Decompression Sickness: Treatment ( Introduction )

No-one who has seen the victim of compressed air illness, gravely ill or unconscious, put back into a chamber and brought back to life by the application of air pressure, will forget the extraordinary efficiency of recompression, or will be backward in applying it to a subsequent case of illness.

—— Robert Davis, 1935

This chapter deals with the definitive management of decompression sickness (DCS). For information on the first aid management of the diving accident victim, see Chapter 48. DCS takes many forms, and although recompression is often the treatment of choice, the optimal treatment varies with circumstance. Consider the following cases:

  • Saturation DCS as the diver very slowly approaches the surface.
  • The same diver subjected to an extreme excursion from saturation.
  • Inner ear DCS after helium breathing.
  • A cerebrovascular incident after a short bounce to 50 metres.
  • A joint bend developing hours after a long shallow dive.
  • A dramatic crisis involving pulmonary, haematological and neurological systems after explosive decompression from saturation or from gross omitted decompression.
  • Respiratory symptoms followed by the rapid development of paraplegia.
  • Mild joint pain DCS after a shallow dive in a diver who has remained well within the established tables.

These cases cannot be managed optimally by a single regimen, yet the approach to their management is similar.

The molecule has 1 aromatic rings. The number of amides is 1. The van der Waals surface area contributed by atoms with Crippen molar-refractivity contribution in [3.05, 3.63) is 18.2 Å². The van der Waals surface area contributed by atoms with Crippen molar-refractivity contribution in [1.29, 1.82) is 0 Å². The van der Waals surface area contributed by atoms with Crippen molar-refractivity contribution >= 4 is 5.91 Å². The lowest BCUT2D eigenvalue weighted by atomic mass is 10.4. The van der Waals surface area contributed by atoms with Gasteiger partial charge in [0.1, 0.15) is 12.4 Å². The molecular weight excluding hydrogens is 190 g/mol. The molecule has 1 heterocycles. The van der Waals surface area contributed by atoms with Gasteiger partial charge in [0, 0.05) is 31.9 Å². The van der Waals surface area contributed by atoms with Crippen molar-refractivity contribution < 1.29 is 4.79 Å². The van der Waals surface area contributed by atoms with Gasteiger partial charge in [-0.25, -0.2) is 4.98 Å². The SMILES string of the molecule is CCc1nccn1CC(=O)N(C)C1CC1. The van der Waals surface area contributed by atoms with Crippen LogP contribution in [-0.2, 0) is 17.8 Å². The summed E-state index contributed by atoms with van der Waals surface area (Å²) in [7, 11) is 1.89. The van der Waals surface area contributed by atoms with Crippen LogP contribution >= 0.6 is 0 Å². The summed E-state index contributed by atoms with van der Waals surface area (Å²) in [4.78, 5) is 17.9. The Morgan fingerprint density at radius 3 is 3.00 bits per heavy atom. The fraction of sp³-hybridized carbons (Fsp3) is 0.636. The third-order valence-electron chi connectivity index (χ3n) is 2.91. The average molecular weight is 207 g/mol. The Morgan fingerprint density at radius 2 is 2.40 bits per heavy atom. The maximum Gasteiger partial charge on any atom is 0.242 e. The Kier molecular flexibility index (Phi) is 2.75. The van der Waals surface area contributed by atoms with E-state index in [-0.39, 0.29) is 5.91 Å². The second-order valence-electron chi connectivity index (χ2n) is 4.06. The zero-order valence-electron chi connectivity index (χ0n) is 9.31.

The guiding principle of treatment for DCS is recompression followed by a slow decompression back to atmospheric pressure, with the patient hopefully devoid of symptoms and signs. Oxygen breathing is used to increase the washout of inert gas and promote bubble resolution. Fluid replacement is recommended because divers are often dehydrated as a consequence of cold water diuresis, seasickness and bubble-induced fluid shifts out of the intravascular compartment. Many adjuvant therapies have been tried, most with little evidence of effect, including antiplatelet agents, corticosteroids, heparin and dextrans, whereas non-steroidal anti-inflammatory drugs (NSAIDs) and lidocaine have shown some promise.

If left untreated, the pain of joint DCS resolves spontaneously, usually within days or weeks. There have been reports of spontaneous resolution of cases of neurological DCS without recompression therapy; however, most patients require treatment or remain symptomatic. It is not known whether untreated DCS increases the likelihood of dysbaric osteonecrosis or subclinical neurological injury.

Care should be taken to avoid circumstances that will aggravate the ‘bubbling’ of DCS. These include excessive movement of the patient, exposure to altitude and the breathing of certain gases (e.g. nitrous oxide anesthesia).